Lesson #2: Stop Trying to Prevent Foreclosures -- Mortgage Modifications Aren't Working

In fact, let's take this a step further: mortgage modifications are turning out to be a huge headache. Banks and servicers are barely cooperating. And once you manage to find a handful of borrowers who even qualify, one in four is re-defaulting.

I know what you're thinking: but what about principal reduction? That's the key to sustainable mortgage modifications, right? In theory, yes. But in practice banks and servicers hate them. They don't want to incur a big, immediate loss by writing down a mortgage. They also worry about the slippery slope effect, where Joe and Jane want a principal write-down because their neighbors Bob and Barbara got one.

If servicers are determined to foreclose, then it isn't easy to change their minds. But you can work with that.

Lesson #3: Ignore Consumers -- They Can't Fix This Problem

Remember that home buying credit? Yeah, it didn't work out so well. Home sales rose for about a year, then they plummeted and prices began to fall again. The problem is that consumers aren't in any position to fix the problem, so you just pulled forward a little bit of future demand. Most people who can qualify for and afford to own a home already have one at this point. To clear out housing inventory, you'll need to rely on people who have cash to spend. Most Americans don't.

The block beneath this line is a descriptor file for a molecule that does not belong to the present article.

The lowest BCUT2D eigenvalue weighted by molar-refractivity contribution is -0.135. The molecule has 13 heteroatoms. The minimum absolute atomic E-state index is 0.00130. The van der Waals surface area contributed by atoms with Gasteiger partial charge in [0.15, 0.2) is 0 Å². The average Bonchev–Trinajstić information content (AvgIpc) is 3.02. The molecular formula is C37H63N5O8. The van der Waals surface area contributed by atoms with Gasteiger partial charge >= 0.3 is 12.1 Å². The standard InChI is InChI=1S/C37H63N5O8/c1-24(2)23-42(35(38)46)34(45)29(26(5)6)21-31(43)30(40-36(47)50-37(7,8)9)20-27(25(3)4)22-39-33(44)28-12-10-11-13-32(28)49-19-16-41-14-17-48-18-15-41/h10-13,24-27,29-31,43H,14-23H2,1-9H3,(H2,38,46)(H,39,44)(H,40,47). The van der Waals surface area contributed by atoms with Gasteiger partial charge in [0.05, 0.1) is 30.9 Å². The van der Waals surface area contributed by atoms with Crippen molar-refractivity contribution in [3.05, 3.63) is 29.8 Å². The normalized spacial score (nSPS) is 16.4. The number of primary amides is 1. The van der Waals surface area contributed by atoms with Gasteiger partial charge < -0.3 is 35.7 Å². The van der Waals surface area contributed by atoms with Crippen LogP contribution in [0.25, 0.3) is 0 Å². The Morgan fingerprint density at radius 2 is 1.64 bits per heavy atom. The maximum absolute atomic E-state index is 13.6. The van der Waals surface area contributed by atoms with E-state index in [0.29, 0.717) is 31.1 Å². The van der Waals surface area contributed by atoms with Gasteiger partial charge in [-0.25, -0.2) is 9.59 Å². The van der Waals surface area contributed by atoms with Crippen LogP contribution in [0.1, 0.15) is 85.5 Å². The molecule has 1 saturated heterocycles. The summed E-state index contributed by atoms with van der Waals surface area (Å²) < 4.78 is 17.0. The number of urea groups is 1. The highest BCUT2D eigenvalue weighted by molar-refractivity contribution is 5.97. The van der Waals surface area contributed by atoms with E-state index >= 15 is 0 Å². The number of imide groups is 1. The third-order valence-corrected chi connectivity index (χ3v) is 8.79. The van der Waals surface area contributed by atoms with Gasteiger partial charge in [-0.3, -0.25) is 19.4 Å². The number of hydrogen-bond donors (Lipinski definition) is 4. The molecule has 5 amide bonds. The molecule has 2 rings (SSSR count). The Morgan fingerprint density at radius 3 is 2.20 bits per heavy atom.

Lesson #4: Stop Pretending You Control Fannie and Freddie -- You Don't

What about the idea that maybe Fannie and Freddie could take these foreclosures and rent them out? First of all, Fannie and Freddie's very job -- what they developed decades of "expertise" doing -- was to manage mortgage risk. We all know how that turned out. Do we really want them to take on something as foreign as the role of landlord?